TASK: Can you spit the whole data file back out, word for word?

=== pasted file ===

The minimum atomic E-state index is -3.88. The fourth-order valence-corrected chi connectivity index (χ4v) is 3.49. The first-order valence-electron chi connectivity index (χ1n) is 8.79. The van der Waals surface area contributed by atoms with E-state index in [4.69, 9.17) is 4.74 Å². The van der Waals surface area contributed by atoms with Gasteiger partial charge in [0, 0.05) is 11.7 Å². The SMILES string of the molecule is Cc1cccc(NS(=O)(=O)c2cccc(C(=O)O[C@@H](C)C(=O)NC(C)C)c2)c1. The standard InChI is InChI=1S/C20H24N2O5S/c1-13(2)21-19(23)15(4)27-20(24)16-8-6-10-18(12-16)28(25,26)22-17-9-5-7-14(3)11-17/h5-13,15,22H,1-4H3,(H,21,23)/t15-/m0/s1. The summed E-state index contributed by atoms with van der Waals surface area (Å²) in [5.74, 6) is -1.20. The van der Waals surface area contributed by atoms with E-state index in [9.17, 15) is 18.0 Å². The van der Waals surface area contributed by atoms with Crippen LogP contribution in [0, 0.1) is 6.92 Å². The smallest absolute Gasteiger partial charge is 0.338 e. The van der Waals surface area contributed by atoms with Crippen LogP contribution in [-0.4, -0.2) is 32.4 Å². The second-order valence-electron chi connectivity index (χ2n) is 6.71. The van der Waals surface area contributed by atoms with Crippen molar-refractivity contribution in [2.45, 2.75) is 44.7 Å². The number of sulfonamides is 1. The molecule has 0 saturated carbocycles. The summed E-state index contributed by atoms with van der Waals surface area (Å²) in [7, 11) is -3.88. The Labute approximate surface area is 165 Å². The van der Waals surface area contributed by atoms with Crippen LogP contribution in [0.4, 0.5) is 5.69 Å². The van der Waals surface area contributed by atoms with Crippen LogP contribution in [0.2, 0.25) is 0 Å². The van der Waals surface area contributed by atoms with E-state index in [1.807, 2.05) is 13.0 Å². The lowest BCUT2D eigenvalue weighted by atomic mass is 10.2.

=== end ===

The minimum atomic E-state index is -3.88. The fourth-order valence-corrected chi connectivity index (χ4v) is 3.49. The first-order valence-electron chi connectivity index (χ1n) is 8.79. The van der Waals surface area contributed by atoms with E-state index in [4.69, 9.17) is 4.74 Å². The van der Waals surface area contributed by atoms with Gasteiger partial charge in [0, 0.05) is 11.7 Å². The SMILES string of the molecule is Cc1cccc(NS(=O)(=O)c2cccc(C(=O)O[C@@H](C)C(=O)NC(C)C)c2)c1. The standard InChI is InChI=1S/C20H24N2O5S/c1-13(2)21-19(23)15(4)27-20(24)16-8-6-10-18(12-16)28(25,26)22-17-9-5-7-14(3)11-17/h5-13,15,22H,1-4H3,(H,21,23)/t15-/m0/s1. The summed E-state index contributed by atoms with van der Waals surface area (Å²) in [5.74, 6) is -1.20. The van der Waals surface area contributed by atoms with E-state index in [9.17, 15) is 18.0 Å². The van der Waals surface area contributed by atoms with Crippen LogP contribution in [0, 0.1) is 6.92 Å². The smallest absolute Gasteiger partial charge is 0.338 e. The van der Waals surface area contributed by atoms with Crippen LogP contribution in [-0.4, -0.2) is 32.4 Å². The second-order valence-electron chi connectivity index (χ2n) is 6.71. The van der Waals surface area contributed by atoms with Crippen molar-refractivity contribution in [2.45, 2.75) is 44.7 Å². The number of sulfonamides is 1. The molecule has 0 saturated carbocycles. The summed E-state index contributed by atoms with van der Waals surface area (Å²) in [7, 11) is -3.88. The Labute approximate surface area is 165 Å². The van der Waals surface area contributed by atoms with Crippen LogP contribution in [0.4, 0.5) is 5.69 Å². The van der Waals surface area contributed by atoms with Crippen LogP contribution in [0.2, 0.25) is 0 Å². The van der Waals surface area contributed by atoms with E-state index in [1.807, 2.05) is 13.0 Å². The lowest BCUT2D eigenvalue weighted by atomic mass is 10.2.